Patients with a diabetic foot infection have a 50-fold increased risk of hospitalisation and 150-fold increased risk of lower-extremity amputation compared with patients with diabetes who have no foot infection – equivalent to 7,000 patients losing a limb every year (Lavery et al, 2006; Pickwell et al, 2015). The cost of management in the NHS is estimated to be between £837 million and £962 million a year (Kerr et al, 2019).
Heel ulcers with calcaneal infection are difficult to treat, with frequent relapses, and the heel is the most likely location for an ulcer that results in lower-extremity amputation (Oliver et al, 2015; Sabater-Martos et al, 2019). Most patients would prefer multiple procedures for limb salvage to amputation and partial calcanectomy is a suitable alternative in these cases (Hoffstad et al, 2015; Gok et al, 2016; Wukich and Raspovic, 2016; Sabater-Martos et al, 2019).
Materials and methods
The authors report a series of four patients who presented with a heel ulcer and calcaneal osteomyelitis. These patients were managed by a multidisciplinary team as per standard protocol. Only patients with satisfactory vascular assessment were taken for surgery. The treatment protocol flow chart is shown in Figure 1.
Cerament G® (Bonesupport AB, Lund, Sweden) is a bio-composite of calcium sulphate and hydroxyapatite with compressive strength equal to cancellous bone. It is injectable, has osteoconductive properties and is completely resorbable. It not only acts as bone filler, but also allows optimum local antibiotic levels (Nilsson et al, 2004; McNally et al, 2015; Ferguson et al, 2017).
The surgery was planned as a single-stage procedure. Patients were operated on in floppy lateral position. A thigh tourniquet was used in all cases. A longitudinal posterior incision was also used, extending the distal and proximal ends of the ulcer. The ulcer was debrided to bleeding healthy tissue margins and the Achilles tendon was sharply reflected off the bone. Multiple soft tissue and bone samples were taken for microbiology.
Based on MRI images (Figure 2), calcaneal excision was planned, with the aim of trying to conserve at least 50% of the bone and the posterior subtalar joint. For local delivery of antibiotic, Cerament G was injected using the Silo technique (Figure 3; Drampalos et al, 2018).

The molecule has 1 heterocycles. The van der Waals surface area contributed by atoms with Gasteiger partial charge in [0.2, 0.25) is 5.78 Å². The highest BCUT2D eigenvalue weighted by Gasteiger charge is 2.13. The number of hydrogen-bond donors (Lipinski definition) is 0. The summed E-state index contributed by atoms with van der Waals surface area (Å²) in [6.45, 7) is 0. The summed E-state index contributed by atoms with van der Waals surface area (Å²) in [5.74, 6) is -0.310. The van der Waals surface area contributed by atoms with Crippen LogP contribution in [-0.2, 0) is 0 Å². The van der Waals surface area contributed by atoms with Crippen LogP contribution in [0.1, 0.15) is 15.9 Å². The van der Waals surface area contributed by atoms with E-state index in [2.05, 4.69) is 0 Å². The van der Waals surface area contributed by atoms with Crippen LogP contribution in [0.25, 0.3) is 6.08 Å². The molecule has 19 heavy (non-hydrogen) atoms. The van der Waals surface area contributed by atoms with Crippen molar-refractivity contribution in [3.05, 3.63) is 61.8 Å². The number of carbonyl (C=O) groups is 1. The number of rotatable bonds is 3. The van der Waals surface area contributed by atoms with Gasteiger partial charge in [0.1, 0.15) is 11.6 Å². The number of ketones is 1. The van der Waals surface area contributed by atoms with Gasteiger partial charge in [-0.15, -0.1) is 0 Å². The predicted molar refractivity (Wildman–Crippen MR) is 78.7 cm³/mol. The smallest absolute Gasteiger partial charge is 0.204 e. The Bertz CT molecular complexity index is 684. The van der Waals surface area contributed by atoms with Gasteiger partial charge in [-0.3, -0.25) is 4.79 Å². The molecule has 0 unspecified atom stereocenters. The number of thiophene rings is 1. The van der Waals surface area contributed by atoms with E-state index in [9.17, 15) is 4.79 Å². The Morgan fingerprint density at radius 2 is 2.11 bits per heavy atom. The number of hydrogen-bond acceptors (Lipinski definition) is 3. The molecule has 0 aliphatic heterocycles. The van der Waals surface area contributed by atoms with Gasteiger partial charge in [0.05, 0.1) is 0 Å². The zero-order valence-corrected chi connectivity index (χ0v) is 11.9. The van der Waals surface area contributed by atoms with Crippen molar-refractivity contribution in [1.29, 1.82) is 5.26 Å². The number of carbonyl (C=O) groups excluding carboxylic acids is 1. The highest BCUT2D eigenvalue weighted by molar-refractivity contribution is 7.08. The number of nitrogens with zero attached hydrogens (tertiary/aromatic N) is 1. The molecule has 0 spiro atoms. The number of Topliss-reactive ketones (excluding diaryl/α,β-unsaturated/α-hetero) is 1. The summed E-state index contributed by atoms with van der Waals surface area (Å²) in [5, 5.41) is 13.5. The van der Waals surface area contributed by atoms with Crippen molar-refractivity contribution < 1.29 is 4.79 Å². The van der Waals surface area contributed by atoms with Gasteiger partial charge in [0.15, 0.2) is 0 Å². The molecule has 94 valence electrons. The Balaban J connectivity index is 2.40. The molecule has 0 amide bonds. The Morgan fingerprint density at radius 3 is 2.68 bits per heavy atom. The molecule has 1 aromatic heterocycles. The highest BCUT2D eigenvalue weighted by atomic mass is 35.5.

Loose single layer wound closure was achieved in all cases, as the excision of calcaneum de-tensioned the skin in spite of the loss of tissue due to the ulcer. Empirical antibiotic treatment was initially given postoperatively and modified according to the microbiology results from intra-operative samples, for a total of 6 weeks.
Three of the four cases achieved wound healing in an average time of 14.7 weeks (range 12–16 weeks). These wounds always showed delayed primary healing response. Patient four was not compliant with non-weight bearing status and smoking, and eventually had to have a below-knee amputation. The three patients whose wounds healed achieved good postoperative mobility with orthosis in spite of the removal of the insertion of the Achilles tendon during surgery (Table 1).
Osteomyelitis of the calcaneum with heel ulcers is a huge challenge to manage, due to coexisting neuropathy, peripheral vascular disease and comorbidities. Partial calcanectomy removes infected bone and de-tensions soft tissue. A recent systematic review of this surgery reports 80% healing rates, with better results occurring with partial rather than total calcanectomies (Yammine et al, 2021).
Local antibiotic delivery systems can deliver high local concentrations of antibiotic without any associated systemic toxicity.
The Cerament G used in our study contains 17.5 mg/ml of gentamicin. Gentamicin elution from Cerament G remains above minimum inhibitory concentration (MIC) for at least 28 days. Local gentamicin concentration levels are 64–150 times higher than the MIC for gentamicin-sensitive pathogens, such as Staphylococcus and Pseudomonas (Colding-Rasmussen et al, 2018).
Multiple studies have shown have excellent results using Cerament as void filler in cases of diabetic foot infection (Armstrong et al, 2001; McNally et al, 2016; Drampalos et al, 2018; Niazi et al, 2019).
Our results also show that using a single stage partial resection of calcaneum with primary closure of wound and local Cerament injection is a viable and useful technique in managing calcaneal osteomyelitis.
The use of Cerament/surgery combination in further larger series of patients can give a clearer picture of the usefulness of this limb-preserving surgery and its role in managing diabetic heel ulcers and calcaneal osteomyelitis in mobile patients with preserved distal vascularity who want to avoid below-knee amputation. n
The authors gratefully acknowledge contribution of other members of our diabetic foot multidisciplinary team, namely: Dr Nyi Htwe, Consultant in Diabetes and Endocrinology; Dr Amaar Tarik, Consultant in Diabetes and Endocrinology; Dr Bala Srinivasan, Consultant in Diabetes and Endocrinology; and Murali Subramaniam, Consultant Vascular Surgeon.